Ahead of the 2021 NBA Draft, the Toronto Raptors seemed perfectly positioned to select their playmaker of the future, replacing team legend Kyle Lowry. When the Toronto pick arrived, Jalen Suggs, who led a nation’s No.1-ranked Gonzaga team throughout the regular season, was still on the board, and Davion Mitchell, who led Baylor to a national championship against Suggs and Gonzaga. The Raptors were on the hunt for a senior ball manager, and it looked like they would end up with an obvious adjustment.
But when the time came, Toronto picked Scottie Barnes, 6-foot-7, who spent most of his only college season at Florida State coming off the bench. The Boy Scouts saw him as a professional playmaker and potential defender, but he was not a flashy, if surprisingly, selection.
Now, just three months after the start of the 2021-22 NBA season, Barnes has surpassed all of his projections. In Toronto’s first 37 games, Barnes has proven to be a central part of the squad and firmly inserted his name into the Rookie of the Year conversation, leading all rookies to wins over the replacement in the RAPTOR metric from FiveThirtyEight.
Barnes has started all 32 games he’s played and he ranks third on the team in minutes per game. His 35.5 minutes per game leads all rookies and is 14th among all rookies since the 2003-04 season, according to Basketball-Reference.com.
Versatile on both sides of the pitch – he has above-average RAPTOR ratings in attack and defense – Barnes carved out an important role early in his career. With his combination of size and positional flexibility, the Raptors often equaled him in defense against the opposing team’s best offensive player (s) in any position.
Barnes kept some of the best talent in the league including Luka Dončić, Kevin Durant, James Harden, Khris Middleton, Jrue Holiday and Shai Gilgeous-Alexander. Barnes’ most frequent defensive assignment so far this season has been Jayson Tatum (68 half court clashes). In games against Washington, Chicago and Boston, Barnes defended all five positions. In each of those games, Barnes spent at least a minute protecting all five starting players.
|Khris Middleton||Roe deer||63||57||57.1|
Considering the caliber of players Barnes has kept and his lack of NBA experience, his RAPTOR defensive rating of +1.1 – good for the fourth-best among rookies this season – indicates strong defensive potential.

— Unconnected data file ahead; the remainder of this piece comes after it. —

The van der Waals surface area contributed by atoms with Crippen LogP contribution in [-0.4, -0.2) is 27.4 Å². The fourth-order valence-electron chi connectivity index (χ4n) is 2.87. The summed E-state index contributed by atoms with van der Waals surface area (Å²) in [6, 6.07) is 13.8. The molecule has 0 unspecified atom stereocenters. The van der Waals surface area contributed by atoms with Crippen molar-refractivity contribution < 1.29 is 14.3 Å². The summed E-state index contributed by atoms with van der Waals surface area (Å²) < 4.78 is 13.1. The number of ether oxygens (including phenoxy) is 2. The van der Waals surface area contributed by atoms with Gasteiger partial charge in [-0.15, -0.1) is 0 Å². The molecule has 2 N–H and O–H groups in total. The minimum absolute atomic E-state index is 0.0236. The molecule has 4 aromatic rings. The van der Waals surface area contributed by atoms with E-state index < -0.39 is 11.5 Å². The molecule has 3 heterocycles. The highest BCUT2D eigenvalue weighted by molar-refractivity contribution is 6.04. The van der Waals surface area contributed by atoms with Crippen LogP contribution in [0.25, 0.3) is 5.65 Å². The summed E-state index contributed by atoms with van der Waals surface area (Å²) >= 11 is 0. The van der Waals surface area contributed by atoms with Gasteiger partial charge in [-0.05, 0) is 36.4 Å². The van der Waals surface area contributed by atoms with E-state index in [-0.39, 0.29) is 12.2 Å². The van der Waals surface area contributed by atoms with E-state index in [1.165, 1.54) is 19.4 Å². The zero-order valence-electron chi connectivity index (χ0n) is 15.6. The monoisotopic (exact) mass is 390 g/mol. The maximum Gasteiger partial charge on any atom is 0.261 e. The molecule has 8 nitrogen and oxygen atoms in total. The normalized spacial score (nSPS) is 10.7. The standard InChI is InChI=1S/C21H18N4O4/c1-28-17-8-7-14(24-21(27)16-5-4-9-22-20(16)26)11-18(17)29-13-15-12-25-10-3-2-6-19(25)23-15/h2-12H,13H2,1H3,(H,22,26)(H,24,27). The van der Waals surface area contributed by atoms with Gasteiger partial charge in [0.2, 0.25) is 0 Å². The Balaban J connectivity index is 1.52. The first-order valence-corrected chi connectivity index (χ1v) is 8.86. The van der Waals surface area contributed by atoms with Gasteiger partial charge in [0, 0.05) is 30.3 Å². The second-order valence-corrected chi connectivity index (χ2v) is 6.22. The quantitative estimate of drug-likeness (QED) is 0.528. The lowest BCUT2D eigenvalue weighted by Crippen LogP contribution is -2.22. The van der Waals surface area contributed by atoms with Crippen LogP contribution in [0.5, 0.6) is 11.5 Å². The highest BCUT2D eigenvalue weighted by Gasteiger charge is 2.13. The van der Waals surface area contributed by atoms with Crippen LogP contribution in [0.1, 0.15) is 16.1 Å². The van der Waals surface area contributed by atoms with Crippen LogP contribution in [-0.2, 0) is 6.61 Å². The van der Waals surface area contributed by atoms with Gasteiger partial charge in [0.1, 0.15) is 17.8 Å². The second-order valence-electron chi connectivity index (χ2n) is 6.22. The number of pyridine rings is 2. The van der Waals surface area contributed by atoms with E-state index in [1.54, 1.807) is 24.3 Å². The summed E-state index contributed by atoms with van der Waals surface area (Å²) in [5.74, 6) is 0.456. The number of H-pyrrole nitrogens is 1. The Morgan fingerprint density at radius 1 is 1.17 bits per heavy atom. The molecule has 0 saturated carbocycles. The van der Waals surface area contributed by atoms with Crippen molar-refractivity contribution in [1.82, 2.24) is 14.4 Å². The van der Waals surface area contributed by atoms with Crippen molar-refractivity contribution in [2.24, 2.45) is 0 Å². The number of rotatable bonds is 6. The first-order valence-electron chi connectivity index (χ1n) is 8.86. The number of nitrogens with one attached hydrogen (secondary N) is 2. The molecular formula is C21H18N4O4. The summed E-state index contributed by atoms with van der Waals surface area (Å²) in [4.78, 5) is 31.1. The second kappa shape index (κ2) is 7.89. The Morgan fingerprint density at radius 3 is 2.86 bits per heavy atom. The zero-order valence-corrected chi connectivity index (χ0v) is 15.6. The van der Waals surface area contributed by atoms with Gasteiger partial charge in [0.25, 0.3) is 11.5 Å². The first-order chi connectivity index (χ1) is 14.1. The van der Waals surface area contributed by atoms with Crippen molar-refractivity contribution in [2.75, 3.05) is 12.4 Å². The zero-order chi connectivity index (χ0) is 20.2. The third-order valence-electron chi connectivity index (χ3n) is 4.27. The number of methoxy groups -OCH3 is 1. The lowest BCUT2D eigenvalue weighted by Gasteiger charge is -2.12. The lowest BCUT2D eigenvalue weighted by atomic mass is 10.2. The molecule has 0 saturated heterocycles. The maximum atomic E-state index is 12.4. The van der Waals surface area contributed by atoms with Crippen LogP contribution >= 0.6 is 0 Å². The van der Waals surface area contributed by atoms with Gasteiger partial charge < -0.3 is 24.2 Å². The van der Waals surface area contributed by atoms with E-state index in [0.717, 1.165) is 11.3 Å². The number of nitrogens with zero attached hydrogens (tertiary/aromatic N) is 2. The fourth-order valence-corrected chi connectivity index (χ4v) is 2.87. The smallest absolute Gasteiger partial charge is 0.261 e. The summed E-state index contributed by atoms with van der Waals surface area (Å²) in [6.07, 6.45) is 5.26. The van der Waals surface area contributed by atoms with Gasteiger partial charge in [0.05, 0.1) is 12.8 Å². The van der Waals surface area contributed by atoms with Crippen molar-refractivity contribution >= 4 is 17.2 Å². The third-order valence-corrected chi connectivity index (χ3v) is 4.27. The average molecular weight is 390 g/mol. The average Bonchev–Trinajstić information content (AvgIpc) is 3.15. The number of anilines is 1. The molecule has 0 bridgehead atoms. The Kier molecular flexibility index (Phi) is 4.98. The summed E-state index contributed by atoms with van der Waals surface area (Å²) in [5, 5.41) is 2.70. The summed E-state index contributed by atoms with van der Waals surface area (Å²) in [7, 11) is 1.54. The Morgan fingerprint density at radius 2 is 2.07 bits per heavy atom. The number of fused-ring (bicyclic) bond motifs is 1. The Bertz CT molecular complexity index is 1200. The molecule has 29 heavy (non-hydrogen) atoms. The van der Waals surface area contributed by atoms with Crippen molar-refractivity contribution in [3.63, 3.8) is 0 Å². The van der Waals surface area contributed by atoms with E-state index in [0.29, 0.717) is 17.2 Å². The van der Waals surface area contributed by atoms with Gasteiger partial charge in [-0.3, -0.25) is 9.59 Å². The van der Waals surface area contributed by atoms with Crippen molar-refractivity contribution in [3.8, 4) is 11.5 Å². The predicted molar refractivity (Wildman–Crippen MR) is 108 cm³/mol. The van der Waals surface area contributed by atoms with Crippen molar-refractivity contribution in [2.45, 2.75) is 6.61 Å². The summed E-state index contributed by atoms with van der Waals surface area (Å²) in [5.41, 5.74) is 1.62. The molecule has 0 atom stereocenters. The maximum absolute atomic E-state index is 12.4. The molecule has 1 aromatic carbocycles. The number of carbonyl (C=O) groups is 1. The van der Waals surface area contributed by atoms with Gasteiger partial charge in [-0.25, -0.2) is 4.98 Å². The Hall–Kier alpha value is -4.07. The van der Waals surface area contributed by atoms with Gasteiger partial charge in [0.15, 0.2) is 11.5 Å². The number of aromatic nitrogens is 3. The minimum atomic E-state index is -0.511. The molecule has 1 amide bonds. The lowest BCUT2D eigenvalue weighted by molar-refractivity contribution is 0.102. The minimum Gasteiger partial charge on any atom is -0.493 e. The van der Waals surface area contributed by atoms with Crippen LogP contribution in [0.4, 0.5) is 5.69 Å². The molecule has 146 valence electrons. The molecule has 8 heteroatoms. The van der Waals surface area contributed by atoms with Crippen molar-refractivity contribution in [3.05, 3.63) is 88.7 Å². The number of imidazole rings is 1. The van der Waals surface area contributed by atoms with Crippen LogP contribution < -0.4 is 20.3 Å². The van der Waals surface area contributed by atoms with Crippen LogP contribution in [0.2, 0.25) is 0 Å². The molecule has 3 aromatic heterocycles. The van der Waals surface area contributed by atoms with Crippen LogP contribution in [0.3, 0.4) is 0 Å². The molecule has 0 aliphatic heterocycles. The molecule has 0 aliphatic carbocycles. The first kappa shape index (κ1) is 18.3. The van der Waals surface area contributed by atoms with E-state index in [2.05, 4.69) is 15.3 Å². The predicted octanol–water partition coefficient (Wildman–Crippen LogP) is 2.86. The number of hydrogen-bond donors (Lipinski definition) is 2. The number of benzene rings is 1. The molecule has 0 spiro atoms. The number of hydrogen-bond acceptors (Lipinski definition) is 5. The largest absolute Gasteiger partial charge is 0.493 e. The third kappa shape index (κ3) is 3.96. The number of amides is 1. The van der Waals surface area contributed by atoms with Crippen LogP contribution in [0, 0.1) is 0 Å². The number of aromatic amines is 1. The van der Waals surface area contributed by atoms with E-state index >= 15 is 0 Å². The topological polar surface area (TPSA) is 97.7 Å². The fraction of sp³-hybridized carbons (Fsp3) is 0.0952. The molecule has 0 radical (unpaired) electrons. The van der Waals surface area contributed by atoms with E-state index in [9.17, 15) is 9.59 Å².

Barnes was equally impressive on the attacking side. He’s averaging 14.7 points and 8.0 rebounds per game, both of which are top-five rookies this season. His field goal percentage of 48.2 ranks fourth among all rookies with an average of five or more shooting attempts per game, and his 3.5 assists, 1.0 steals and 0.9 blocks. per game also rank in the top five rookie averages. Barnes’ seven 20-point or better outings are already the fifth for a rookie in Raptors franchise history.
After the Raptors picked Barnes, questions arose as to how he would fit in on offense alongside two forwards, Pascal Siakam and OG Anunoby, who are almost identical to the rookie in size and have entered the squad. season in pencil in the starting formation. But Barnes had no problem producing alongside Siakam and Anunoby; in fact, the team played better when both were on the ground with him. Barnes’ plus / minus is -0.2 without Siakam and Anunoby on the ground, but it increases to +2.8 when all three share ground.
Despite being listed as a forward, Barnes was a goalie in college and Toronto took advantage of his playmaking abilities, using him as a secondary ball handler. Barnes has started the offense on 439 possessions this season, according to Second Spectrum, who ranks second on the team behind Fred VanVleet and ahead of the team’s reserve leaders. His rebounding prowess and open-field handling of the ball also created quick and easy shots for himself and his teammates in transition.
He showed how quickly he can turn an opponent’s missed shot into points the other way around during a game against the Magic in October.
Just months into his career, Barnes surpassed draft day expectations and he appears to be a player the Raptors can count on going forward. If he continues to play well on both sides of the pitch and develop at his current rate, Rookie of the Year won’t be the only award he has a chance to win.
Discover our latest NBA predictions.